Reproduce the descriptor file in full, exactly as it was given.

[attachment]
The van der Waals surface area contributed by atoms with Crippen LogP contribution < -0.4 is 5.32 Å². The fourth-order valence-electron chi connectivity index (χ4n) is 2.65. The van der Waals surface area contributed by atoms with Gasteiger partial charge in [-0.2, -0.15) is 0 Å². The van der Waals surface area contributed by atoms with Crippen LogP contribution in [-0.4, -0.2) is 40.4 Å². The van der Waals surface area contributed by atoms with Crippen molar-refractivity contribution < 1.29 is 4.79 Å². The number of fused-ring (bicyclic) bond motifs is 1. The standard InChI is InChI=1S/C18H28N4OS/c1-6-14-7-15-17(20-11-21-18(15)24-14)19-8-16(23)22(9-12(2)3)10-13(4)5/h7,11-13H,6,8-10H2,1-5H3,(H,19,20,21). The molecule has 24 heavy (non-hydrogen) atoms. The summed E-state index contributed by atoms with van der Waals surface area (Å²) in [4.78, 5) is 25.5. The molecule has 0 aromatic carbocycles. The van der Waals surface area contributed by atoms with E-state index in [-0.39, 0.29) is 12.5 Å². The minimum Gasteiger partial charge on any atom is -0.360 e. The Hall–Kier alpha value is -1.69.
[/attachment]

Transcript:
The van der Waals surface area contributed by atoms with Crippen LogP contribution < -0.4 is 5.32 Å². The fourth-order valence-electron chi connectivity index (χ4n) is 2.65. The van der Waals surface area contributed by atoms with Gasteiger partial charge in [-0.2, -0.15) is 0 Å². The van der Waals surface area contributed by atoms with Crippen LogP contribution in [-0.4, -0.2) is 40.4 Å². The van der Waals surface area contributed by atoms with Crippen molar-refractivity contribution < 1.29 is 4.79 Å². The number of fused-ring (bicyclic) bond motifs is 1. The standard InChI is InChI=1S/C18H28N4OS/c1-6-14-7-15-17(20-11-21-18(15)24-14)19-8-16(23)22(9-12(2)3)10-13(4)5/h7,11-13H,6,8-10H2,1-5H3,(H,19,20,21). The molecule has 24 heavy (non-hydrogen) atoms. The summed E-state index contributed by atoms with van der Waals surface area (Å²) in [4.78, 5) is 25.5. The molecule has 0 aromatic carbocycles. The van der Waals surface area contributed by atoms with E-state index in [-0.39, 0.29) is 12.5 Å². The minimum Gasteiger partial charge on any atom is -0.360 e. The Hall–Kier alpha value is -1.69.